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K.Sierra in her book "SCJP Study Guide" mentions "We know that a literal integer is always an int, but more importantly, the result of an expression involving anything int-sized or smaller is always an int."

I've started experimenting and I'm a little bit confused with the below results:

byte a = 1; // correct
byte b = 1 + a; // incorrect (needs explicit casting)
byte c = 1 + 1; // correct (I expected it to be incorrect)

Could anyone explain to me why the last example does not require casting? Why does the Java compiler put the implicit cast? Is it because there are 2 int literals? Clarification greatly appreciated.

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because 1+a is a String, whereas 1+1 is an byte-sized int –  mcalex Oct 22 '12 at 11:53
Yes..your question has the answer –  Metalhead Oct 22 '12 at 11:54
okies, answered :) –  mcalex Oct 22 '12 at 11:56
@mcalex 1+a is a String? No. It is a byte plus another byte, which might require an int to be represented. Compiler does not pay attention to a being a byte equal to 1 at compile-time. (It could. But it does not. It is compiler implementation-specific.) –  TheBlastOne Oct 22 '12 at 11:57
@TheBlastOne You are not correct in claiming that it is implementation-specific. It is mandated by the Java Language Specification. –  Marko Topolnik Oct 22 '12 at 12:09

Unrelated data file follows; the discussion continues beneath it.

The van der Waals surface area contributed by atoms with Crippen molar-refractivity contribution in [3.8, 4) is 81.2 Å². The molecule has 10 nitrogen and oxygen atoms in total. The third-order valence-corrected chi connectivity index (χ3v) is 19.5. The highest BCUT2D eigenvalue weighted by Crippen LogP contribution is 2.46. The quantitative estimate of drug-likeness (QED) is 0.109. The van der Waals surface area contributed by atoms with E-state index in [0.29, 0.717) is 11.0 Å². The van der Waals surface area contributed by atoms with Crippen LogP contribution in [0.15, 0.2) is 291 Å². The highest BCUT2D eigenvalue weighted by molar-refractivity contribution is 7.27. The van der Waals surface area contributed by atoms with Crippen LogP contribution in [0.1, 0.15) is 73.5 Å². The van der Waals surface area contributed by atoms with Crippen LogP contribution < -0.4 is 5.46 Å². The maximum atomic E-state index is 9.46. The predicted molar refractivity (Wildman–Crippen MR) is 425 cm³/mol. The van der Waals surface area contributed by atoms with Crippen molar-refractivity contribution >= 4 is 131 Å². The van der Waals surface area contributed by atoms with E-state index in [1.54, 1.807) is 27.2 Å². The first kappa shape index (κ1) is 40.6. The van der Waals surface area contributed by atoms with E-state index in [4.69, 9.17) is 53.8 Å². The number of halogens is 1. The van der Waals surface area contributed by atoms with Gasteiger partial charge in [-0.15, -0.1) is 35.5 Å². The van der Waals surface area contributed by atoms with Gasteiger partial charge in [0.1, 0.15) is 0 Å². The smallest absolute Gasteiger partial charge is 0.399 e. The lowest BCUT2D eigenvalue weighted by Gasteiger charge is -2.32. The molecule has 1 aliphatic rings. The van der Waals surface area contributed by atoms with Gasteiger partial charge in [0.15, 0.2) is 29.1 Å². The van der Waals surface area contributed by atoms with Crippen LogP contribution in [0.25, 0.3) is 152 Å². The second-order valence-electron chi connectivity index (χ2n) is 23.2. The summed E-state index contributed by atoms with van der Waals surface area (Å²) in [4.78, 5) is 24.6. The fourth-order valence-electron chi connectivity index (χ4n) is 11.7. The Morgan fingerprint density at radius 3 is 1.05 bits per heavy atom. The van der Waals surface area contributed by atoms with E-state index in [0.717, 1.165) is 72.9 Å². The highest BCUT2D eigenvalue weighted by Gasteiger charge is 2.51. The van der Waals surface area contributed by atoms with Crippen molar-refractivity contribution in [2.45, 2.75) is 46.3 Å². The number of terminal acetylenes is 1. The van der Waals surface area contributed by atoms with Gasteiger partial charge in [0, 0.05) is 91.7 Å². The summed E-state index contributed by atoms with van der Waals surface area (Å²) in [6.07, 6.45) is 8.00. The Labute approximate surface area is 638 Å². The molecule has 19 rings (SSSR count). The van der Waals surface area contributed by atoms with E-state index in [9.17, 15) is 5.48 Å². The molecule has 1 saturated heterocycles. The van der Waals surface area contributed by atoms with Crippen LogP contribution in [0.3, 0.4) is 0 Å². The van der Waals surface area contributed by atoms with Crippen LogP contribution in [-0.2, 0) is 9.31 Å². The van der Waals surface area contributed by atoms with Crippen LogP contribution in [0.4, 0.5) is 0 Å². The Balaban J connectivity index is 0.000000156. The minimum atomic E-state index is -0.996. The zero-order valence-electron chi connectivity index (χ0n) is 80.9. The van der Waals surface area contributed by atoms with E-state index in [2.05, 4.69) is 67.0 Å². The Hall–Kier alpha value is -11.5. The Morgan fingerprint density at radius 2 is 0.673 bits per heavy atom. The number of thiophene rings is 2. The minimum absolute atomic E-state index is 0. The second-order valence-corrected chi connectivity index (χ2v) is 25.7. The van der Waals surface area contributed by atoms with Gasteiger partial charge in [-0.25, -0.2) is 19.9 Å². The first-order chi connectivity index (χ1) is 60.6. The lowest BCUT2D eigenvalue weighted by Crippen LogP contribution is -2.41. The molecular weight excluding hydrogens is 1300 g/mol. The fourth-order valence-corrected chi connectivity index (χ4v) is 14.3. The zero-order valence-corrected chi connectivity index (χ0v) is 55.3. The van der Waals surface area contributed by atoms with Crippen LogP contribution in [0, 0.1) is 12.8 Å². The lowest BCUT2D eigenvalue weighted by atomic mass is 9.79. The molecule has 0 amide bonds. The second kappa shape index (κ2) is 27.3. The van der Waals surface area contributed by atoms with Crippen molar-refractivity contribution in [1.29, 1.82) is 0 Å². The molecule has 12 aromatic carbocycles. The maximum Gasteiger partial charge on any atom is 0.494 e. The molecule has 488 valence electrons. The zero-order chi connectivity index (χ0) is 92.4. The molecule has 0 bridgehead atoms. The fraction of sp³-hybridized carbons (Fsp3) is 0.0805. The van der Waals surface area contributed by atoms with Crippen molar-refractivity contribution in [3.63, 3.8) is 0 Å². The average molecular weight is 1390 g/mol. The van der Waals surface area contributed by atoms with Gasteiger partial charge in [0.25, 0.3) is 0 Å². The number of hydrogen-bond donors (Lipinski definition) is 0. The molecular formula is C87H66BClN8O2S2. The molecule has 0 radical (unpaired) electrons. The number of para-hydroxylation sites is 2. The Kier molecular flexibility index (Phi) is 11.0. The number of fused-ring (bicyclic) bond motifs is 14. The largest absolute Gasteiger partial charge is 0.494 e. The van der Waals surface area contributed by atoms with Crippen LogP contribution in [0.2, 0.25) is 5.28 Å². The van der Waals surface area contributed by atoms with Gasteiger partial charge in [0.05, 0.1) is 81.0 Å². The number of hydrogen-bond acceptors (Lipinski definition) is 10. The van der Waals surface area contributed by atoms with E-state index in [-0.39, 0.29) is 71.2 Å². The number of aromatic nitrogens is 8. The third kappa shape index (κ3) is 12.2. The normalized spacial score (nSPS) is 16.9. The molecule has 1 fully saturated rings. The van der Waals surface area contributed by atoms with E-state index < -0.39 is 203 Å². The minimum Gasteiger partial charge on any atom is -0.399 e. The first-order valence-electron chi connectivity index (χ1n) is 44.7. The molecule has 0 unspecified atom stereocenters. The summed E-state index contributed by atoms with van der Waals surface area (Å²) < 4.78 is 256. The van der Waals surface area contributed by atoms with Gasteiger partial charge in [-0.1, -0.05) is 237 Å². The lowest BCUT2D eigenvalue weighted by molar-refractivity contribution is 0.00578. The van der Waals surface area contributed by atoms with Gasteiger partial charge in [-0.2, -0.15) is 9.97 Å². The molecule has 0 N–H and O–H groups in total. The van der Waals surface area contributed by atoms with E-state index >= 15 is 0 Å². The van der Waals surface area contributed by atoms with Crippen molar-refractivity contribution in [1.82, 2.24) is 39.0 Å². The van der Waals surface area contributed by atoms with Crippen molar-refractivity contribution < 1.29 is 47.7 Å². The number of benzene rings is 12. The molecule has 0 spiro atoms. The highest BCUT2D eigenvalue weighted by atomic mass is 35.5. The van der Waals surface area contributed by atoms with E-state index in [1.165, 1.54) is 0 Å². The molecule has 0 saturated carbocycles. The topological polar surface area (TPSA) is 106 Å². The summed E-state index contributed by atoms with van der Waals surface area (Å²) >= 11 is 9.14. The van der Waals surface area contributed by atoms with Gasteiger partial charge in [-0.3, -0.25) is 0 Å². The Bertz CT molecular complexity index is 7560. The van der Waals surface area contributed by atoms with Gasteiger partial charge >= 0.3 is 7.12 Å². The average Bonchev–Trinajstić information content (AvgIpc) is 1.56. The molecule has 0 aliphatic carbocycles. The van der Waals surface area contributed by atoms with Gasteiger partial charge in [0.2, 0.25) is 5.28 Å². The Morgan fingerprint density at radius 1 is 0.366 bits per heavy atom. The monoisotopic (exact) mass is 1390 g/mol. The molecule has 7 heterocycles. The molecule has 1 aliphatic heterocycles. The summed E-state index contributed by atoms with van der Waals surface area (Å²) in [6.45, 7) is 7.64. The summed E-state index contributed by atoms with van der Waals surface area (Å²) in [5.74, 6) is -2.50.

3 Answers 3

up vote 5 down vote accepted

Implicit typecasting only works when the value of your RHS is known at compile-time, means they are compile-time constants. In other cases, you need to do explicit typecasting.

So: -

byte c = 1 + 1; // Value of `1 + 1` is known at compile time. Implicit cast
byte c = 1 + a; // Value of `1 + a` is evaluated at runtime. Explicit cast needed

Also, note that, if you declare your variable a as final byte a = 1, then the 2nd assignment will compile, as in that case, your a will be a compile time constant.

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I really like your answer and the example with final byte. –  miller.bartek Oct 22 '12 at 12:16
@miller.bartek. All credit to Marko Topolink. that final byte was the point given by him only. But thanks :) –  Rohit Jain Oct 22 '12 at 12:26
I would not say that c=1+1 is evaluated at runtime. It just is formally not "final". –  TheBlastOne Oct 22 '12 at 13:16
@TheBlastOne.. Where did I say that c = 1+1 will get evaluated at runtime? –  Rohit Jain Oct 22 '12 at 13:17

Yes, it is because they are literals, meaning they are compile-time constants and the compiler ensures that the size of the result is indeed a byte. The same will fail if you exceed the byte range. Try assigning 128 to c or, for that matter, 1 << 7 or any other compile-time constant greater than 127.

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As said "The result of an expression involving anything int-sized or smaller is always an int"

So byte b = 1 + a; returns an int value which is not evaluated at complie time. Hence Compiler cannot check it if the result falls within the byte range and expects us to put an explicit cast.

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